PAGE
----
I'm gonna miss you when I move out next month.
Remember when we first met eight years ago? I saw you during an open house. You were living where you live now, but back then it was the house that time forgot. It's a post war house that, at the time of the open house, had last been decorated, I'd guess, 40 years prior, whatever year it was that the color reigning supreme in the collective unconsciousness was brown. Brown wood paneling, brown shag carpeting, brown corduroy sofas. It was the Brady Bunch meets Sanford and Son. That decor scared off all potential buyers, an impressive feat during the height of the Dot Com boom years. Hell, even N and I ran screaming out the door during that open house. Then our visionary realtor splashed some ice water on our faces. "It's only cosmetic." Our cook's and teacher's salaries weren't going to score that remodeled Victorian on Potrero Hill. So we settled on your house, the runt of the litter, but in a great neighborhood. We were the only bidders.
I personally tore off all that paneling and worked with the realtor's husband to smooth the walls. I ripped up all the carpeting by myself, discovering beautiful untouched hardwood floors hiding beneath. Within a year, we replaced the shades of brown with sage, butter, lavender, and rose.
Remember how you looked back then, Kitchen? Tattered linoleum floors, metal cabinets with rusted doors, barely two feet of counter space, a wobbling ceiling fan with blades that threatened to decapitate, a mobile dishwasher with a hose that attached to the sink. Oh that sink! That improbably tiny sink. It could barely fit a pasta pot. How did she do it? How did that Italian mother feed her husband and two sons for 40 years from that space?
Throughout that first year of politely getting to know one another, I plotted like Henry Higgins how I'd transform you. I took your measurements. I drew countless sketches on graph paper of every possible layout. I met with kitchen designers for free consultations. I chatted with friends who had remodeled their kitchens to learn from their successes and mistakes. Whenever the new issue of Saveur arrived, I immediately turned to the photos of that month's featured kitchen. Then finally, after months of planning and construction, my visions magically took form. You became what you are today, a Pacific Heights/Upper East Side debutante. If you were a woman, you'd be beating back Gavin Newsome's advances at the office holiday party.
What I love most about you, Kitchen, is you're not only sexy, you're practical. I designed a place for everything within your cherry cabinets. Vertical slots hold cutting boards and sheet pans, deep drawers hold everything from cast iron pans to rolling pins, and cabinets above hold spices, tea, and my grandmother's china. A shallow pantry where the stove used to be holds my million jars of rices, flours, sugars, dried beans, and homemade jams. There's even a couple of shelves for my most dogeared cookbooks. Our friend poured 12 feet of concrete counters, 6 feet on each side of the fancy new range I bought for you, enough territory to keep several friends busy prepping at once. And your tiny original sink? It became my prep sink next to the fridge. The tall drawer I put beneath that sink holds the compost bin — another favorite feature. For the dishwashing area, I had a restaurant fabricator make you a huge stainless steel sink and place it next to the window, along with a real dishwasher. I have to say your design is one of my proudest accomplishments of that era of my life.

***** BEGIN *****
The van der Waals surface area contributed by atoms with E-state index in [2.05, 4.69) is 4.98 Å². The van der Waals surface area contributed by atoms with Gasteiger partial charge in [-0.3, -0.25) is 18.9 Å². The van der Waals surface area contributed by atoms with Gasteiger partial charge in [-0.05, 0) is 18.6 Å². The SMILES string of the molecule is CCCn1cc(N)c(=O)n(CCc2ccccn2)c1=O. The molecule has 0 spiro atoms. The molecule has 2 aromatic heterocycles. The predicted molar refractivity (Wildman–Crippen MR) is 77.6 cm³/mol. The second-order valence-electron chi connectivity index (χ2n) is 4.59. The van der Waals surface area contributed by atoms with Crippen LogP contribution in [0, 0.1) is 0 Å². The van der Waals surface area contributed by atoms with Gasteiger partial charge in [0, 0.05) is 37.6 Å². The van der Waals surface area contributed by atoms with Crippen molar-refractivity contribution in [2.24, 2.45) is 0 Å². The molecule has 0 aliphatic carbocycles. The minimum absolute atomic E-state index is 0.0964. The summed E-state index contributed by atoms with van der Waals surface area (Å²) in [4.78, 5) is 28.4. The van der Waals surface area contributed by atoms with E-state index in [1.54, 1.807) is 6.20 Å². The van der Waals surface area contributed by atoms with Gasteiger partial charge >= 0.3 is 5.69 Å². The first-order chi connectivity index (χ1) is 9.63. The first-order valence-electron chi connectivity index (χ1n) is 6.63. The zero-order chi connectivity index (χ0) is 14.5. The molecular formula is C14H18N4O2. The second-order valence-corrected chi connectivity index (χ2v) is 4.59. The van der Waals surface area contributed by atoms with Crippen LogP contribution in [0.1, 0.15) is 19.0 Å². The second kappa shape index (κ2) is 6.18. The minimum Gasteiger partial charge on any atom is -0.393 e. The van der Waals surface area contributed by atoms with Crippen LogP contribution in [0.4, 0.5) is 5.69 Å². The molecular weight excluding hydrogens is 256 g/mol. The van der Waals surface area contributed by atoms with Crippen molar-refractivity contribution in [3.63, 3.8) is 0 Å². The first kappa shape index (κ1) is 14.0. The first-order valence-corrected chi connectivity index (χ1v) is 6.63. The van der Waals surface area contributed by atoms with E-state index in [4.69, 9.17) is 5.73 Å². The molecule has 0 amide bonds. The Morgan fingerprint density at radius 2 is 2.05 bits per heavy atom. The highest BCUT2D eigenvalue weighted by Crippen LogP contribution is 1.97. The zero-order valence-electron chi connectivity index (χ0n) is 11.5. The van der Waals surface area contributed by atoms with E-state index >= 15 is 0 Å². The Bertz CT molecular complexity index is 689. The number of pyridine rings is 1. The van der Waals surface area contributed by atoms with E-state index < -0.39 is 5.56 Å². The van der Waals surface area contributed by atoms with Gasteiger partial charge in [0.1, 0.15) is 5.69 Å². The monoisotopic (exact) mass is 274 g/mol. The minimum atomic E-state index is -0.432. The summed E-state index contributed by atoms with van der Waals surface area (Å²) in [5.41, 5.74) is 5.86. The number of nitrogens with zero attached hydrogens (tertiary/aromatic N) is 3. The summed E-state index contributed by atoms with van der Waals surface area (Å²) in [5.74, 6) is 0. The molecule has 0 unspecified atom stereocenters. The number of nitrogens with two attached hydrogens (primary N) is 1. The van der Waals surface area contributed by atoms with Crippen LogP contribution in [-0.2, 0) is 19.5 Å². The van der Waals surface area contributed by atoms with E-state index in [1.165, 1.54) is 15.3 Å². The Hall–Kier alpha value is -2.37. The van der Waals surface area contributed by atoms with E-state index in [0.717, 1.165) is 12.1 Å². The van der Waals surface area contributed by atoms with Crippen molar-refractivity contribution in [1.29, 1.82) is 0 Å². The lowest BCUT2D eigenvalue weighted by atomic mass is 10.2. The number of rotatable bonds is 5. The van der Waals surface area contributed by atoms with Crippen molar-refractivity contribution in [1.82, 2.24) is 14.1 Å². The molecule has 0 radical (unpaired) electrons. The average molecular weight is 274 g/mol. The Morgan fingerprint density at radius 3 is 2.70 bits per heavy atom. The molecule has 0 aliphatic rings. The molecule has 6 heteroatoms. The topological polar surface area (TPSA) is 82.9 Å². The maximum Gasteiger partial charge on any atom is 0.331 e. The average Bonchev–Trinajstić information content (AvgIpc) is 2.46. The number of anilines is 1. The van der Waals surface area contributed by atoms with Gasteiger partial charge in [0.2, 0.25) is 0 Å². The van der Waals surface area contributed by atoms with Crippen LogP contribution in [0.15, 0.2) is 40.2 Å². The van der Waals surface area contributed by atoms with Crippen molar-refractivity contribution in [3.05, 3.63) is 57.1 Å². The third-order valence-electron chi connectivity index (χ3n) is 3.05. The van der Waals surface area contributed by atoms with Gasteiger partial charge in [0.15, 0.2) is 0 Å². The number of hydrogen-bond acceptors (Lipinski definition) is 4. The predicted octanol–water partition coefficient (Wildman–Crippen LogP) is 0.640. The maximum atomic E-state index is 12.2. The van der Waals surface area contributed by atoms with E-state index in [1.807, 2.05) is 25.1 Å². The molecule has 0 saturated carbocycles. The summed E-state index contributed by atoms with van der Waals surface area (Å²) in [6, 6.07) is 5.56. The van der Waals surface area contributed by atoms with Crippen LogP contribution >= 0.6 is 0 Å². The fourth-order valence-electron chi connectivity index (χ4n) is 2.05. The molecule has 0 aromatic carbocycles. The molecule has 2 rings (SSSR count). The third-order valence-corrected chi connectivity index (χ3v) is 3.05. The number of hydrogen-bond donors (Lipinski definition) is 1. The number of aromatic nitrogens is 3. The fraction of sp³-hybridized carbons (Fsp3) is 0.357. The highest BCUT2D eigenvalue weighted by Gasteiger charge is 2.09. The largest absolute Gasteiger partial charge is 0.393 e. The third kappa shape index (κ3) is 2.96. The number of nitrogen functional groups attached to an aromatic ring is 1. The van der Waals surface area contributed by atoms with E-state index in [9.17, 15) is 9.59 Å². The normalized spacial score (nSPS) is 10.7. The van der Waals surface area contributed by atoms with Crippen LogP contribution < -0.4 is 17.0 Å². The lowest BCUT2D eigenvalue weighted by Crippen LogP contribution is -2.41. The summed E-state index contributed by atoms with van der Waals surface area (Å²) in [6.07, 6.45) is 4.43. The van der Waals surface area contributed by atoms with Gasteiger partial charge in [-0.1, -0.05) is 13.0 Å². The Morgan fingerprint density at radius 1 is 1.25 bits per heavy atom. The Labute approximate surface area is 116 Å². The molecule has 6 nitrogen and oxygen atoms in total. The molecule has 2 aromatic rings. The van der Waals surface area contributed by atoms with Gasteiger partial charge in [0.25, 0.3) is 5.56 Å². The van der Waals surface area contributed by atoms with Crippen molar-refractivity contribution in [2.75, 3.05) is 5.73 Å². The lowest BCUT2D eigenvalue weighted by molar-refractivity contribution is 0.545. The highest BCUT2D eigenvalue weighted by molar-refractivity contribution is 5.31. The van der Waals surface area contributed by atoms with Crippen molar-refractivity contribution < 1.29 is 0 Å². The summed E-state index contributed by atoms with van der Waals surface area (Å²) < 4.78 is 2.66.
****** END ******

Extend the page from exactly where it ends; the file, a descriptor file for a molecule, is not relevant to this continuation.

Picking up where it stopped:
We've had some good times together, haven't we? The dinner parties and the brunches for my friends, and of course the countless breakfasts, lunches, and dinners for just N and me. But the times I loved best were those hours we spent together, just the two of us. How many hours have I whiled away perched on a stool at the butcher block table in the middle of the kitchen reading a cookbook or typing my blog posts on my laptop? How many meals have I eaten there? How many photos have I snapped in the perfect late afternoon light streaming through your window? Every recipe created on this blog was cooked within your walls. Nearly every dish I will prepare in my restaurant was first tested in your space.
How, I ask, would I have ever gotten through the death of my mother five years ago or, more poignantly, these challenging past four months without the sanctuary of your walls? When my heart was broken, you were my hearth. I found solace this summer taming your flames to saute corn and zucchini, stew fresh shell beans, slowly roast salmon, and bake summer pies and gallettes. You, who sprang from my mind and heart, provided me comfort and support when I needed it most. I doubt if I could have faced the prospect of cooking dinners for one without you.
A wise and dear friend of mine assures me I can and will create beautiful new kitchens in the future. And deep down I know she's right. I know that the kitchen in the new flat where I'm moving next month just needs a little love and attention to be functional. Plus, the reality is I'm going to be spending most of my time in the brand spanking new kitchen in that little restaurant I'm opening. So, please, don't feel sorry for me. I guess when it comes down to it I'm just feeling a little sentimental before moving on to the next phase of my life.
Thanks for all the wonderful times, Kitchen. You can't imagine how much I'm gonna miss you. Hope whoever buys the house will treat you well.